1INA100 gives artists a platform to enter the competitive world of art and design

By Matthew Tyas | Last updated 13 June 2012

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I recently met Freddie Webb and Aldo Kahane at High above the Street pop up shop in Leeds. They run 1INA100, a fashion brand that gives artists a platform to enter the competitive world of art and design. As someone who spent a lot of time trying to break into this industry, theirs is a concept I have a lot of time for. I caught up with them to get the lowdown on 1INA100, the t-shirt as a canvas and elephant poo.

A bit of personal info, what are your backgrounds? How do you originally know each other?

We are Freddie Webb and Aldo Kahane and we are the founders of 1ina100. Aldo comes from a Fine Art and Design background and Freddie a Music and Design one. We got to know each other through mutual friends and came together to create 1ina100 as we shared a similar vision and ideas.

Where did you get the idea for 1INA100?

1ina100 came originally as a response. We both love art and design and were pretty fed-up with the mass-produced clothing that many established brands are churning out.

We both love art and design and were pretty fed-up with the mass-produced clothing that many established brands are churning out.

Lots of our friends doing art degrees have really struggled after university to make the transition into the professional art and design world, and it seemed that such a waste of talent was taking place. With online platforms, in our opinion, now extremely saturated with artists’ work it is becoming increasingly difficult for real emerging talent to be weeded out from the rest.

We chose T-shirts as an initial platform: it seemed to us that in the art world they are often seen as just disposable pieces of merchandise which devalue the artist’s work and in the fashion world as the afterthought of a fashion line.

How did you take your first steps from business idea to creating the brand and getting your first products produced?

First we outlined our brand: it would: support emerging interdependent artists/designers and be facilitated through small-scale, high-quality and limited edition production.

We then collaborated with the great guys over at Us (www.weareus.co.uk) to create a brand identity. The idea and brand was then fully realised and 1ina100 came to life in early 2010. We then went about sourcing some inspiring emerging artists, ranging from Felix C Melia, a sculptor, to James Kirkup, a graphic designer. The first released designs were finalised by June 2010, and the manufacturing of our custom-made garments was completed towards the end of July. We wanted to challenge ourselves to see if a project of this scale could be set up within a year. Not only did we set up the company, we also took our first order from Savile Row situated ‘B Store’ in September that year. I think at that stage we realized ‘hey, we must be doing something right’.

Your t-shirts are very well crafted and individual. Could you explain a bit about your processes and materials that set you apart?

We have always given every component of what the customer receives a significant amount of attention. Starting with the base T shirt: we sourced a great manufacturer and choose a slightly heavier weight cotton (185gsm), which is off-white to reflect the canvas the garment provides for the artists. Over the past year we have had several companies approach us asking for the supplier of our T shirts.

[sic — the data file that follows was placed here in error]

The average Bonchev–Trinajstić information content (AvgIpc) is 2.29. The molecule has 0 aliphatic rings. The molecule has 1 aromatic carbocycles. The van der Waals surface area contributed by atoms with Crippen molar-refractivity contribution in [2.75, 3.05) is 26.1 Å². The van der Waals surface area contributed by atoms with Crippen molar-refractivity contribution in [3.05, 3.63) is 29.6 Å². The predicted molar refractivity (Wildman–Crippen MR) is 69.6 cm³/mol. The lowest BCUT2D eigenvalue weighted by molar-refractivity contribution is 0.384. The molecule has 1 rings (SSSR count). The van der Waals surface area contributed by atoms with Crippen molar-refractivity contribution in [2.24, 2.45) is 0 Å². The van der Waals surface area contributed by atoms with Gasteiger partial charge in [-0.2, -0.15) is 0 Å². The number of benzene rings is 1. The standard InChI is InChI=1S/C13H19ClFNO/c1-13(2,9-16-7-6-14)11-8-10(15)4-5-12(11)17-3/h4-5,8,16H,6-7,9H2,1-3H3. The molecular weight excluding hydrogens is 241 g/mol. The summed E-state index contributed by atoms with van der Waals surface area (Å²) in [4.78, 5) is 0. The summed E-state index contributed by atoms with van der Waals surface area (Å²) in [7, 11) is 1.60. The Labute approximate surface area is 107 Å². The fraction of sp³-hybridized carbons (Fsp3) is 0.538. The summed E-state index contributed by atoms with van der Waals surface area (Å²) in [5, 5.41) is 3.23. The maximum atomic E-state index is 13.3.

For printing the artwork we work closely with Paul October, who has over 23 years’ experience in the silk screening profession. We travel up to his studio in Nottingham from London for every run of printing we do to ensure the final print is correct and – crucially – that the artists’ work is not lost in any way. As all our printing is done by hand there is a lot of skill and time involved. However this we have found produces far superior results and gives each print a subtle uniqueness: as the amount of ink and the pressure applied on the screens will vary slightly, no two prints will be exactly the same.

Each garment is then numbered out of 100 by hand by one of the 1ina100 team; as well as editioning the print this also helps to ensure quality control. The garment is then inserted into its envelope with a hand-signed business card from the the individual artist.

Why is each collection limited to 100?

1ina100 is a superb way of allowing anyone to afford a piece of original art, and to us the T-shirt is simply an alternative canvas to exhibit the artist’s work. As with conventional prints, by having each garment hand-numbered and signed the customer knows that they are taking away something of unusual quality and with rarity value.

Your packaging is very unique, what is the concept behind it?

We feel strongly that with manufacturing any product comes a responsibility for your ethical and environmental decisions.

Our new packaging is made from 100% post-consumer recycled paper collected from schools and businesses around the UK. During the papermaking process the manufacturers add their own secret ingredient: dried elephant dung. This is bought from a charitable foundation in Sri Lanka which helps older elephants past their working age, as well as assisting the people who look after them. The paper is made at a mill in Hertfordshire on one of the oldest paper-making machines in the country. The mill is also a charity/heritage site that helps advise schools and businesses on sustainability. The “ellie poo” paper used in 1ina100’s envelopes has been awarded the NAPM (National Association of Paper Makers) 100% recycled mark.

Find out more about 1INA100 or get your hands on one of these unique shirts at 1ina100.com. You can find out about 1INA100 stockists here. You can also find them on Facebook here.